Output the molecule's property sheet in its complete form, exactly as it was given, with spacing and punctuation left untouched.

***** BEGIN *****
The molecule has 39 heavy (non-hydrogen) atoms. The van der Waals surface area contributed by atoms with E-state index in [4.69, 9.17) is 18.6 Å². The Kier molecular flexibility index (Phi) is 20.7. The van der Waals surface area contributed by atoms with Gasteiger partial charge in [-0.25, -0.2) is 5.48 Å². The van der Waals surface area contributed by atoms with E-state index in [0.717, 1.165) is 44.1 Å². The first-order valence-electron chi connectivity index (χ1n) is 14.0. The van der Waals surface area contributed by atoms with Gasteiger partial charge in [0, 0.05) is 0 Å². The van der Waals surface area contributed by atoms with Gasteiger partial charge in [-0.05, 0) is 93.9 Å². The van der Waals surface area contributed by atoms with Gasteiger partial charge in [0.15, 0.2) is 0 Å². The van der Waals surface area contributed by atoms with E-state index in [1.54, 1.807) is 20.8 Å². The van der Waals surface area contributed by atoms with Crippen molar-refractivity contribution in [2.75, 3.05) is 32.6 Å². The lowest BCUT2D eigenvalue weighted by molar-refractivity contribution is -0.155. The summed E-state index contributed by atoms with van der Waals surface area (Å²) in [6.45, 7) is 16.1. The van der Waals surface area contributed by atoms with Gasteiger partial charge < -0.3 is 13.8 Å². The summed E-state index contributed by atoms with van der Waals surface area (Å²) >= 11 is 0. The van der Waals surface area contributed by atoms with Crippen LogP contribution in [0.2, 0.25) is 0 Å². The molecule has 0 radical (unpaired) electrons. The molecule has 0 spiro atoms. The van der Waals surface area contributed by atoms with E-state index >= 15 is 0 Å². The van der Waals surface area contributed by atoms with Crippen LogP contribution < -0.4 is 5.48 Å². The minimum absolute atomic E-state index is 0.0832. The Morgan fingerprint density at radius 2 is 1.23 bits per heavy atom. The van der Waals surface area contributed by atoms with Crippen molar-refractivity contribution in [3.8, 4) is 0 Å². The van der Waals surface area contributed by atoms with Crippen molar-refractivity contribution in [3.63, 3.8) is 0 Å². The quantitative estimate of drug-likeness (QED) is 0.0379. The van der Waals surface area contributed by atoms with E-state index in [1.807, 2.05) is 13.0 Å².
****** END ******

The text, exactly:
The molecule has 39 heavy (non-hydrogen) atoms. The van der Waals surface area contributed by atoms with E-state index in [4.69, 9.17) is 18.6 Å². The Kier molecular flexibility index (Phi) is 20.7. The van der Waals surface area contributed by atoms with Gasteiger partial charge in [-0.25, -0.2) is 5.48 Å². The van der Waals surface area contributed by atoms with E-state index in [0.717, 1.165) is 44.1 Å². The first-order valence-electron chi connectivity index (χ1n) is 14.0. The van der Waals surface area contributed by atoms with Gasteiger partial charge in [0, 0.05) is 0 Å². The van der Waals surface area contributed by atoms with Gasteiger partial charge in [-0.05, 0) is 93.9 Å². The van der Waals surface area contributed by atoms with Gasteiger partial charge in [0.15, 0.2) is 0 Å². The van der Waals surface area contributed by atoms with E-state index in [1.54, 1.807) is 20.8 Å². The van der Waals surface area contributed by atoms with Crippen molar-refractivity contribution in [2.75, 3.05) is 32.6 Å². The lowest BCUT2D eigenvalue weighted by molar-refractivity contribution is -0.155. The summed E-state index contributed by atoms with van der Waals surface area (Å²) in [6.45, 7) is 16.1. The van der Waals surface area contributed by atoms with Gasteiger partial charge < -0.3 is 13.8 Å². The summed E-state index contributed by atoms with van der Waals surface area (Å²) >= 11 is 0. The van der Waals surface area contributed by atoms with Crippen LogP contribution in [0.2, 0.25) is 0 Å². The molecule has 0 radical (unpaired) electrons. The molecule has 0 spiro atoms. The van der Waals surface area contributed by atoms with E-state index >= 15 is 0 Å². The van der Waals surface area contributed by atoms with Crippen LogP contribution < -0.4 is 5.48 Å². The minimum absolute atomic E-state index is 0.0832. The Morgan fingerprint density at radius 2 is 1.23 bits per heavy atom. The van der Waals surface area contributed by atoms with Crippen molar-refractivity contribution in [3.8, 4) is 0 Å². The van der Waals surface area contributed by atoms with Crippen molar-refractivity contribution in [3.63, 3.8) is 0 Å². The quantitative estimate of drug-likeness (QED) is 0.0379. The van der Waals surface area contributed by atoms with E-state index in [1.807, 2.05) is 13.0 Å².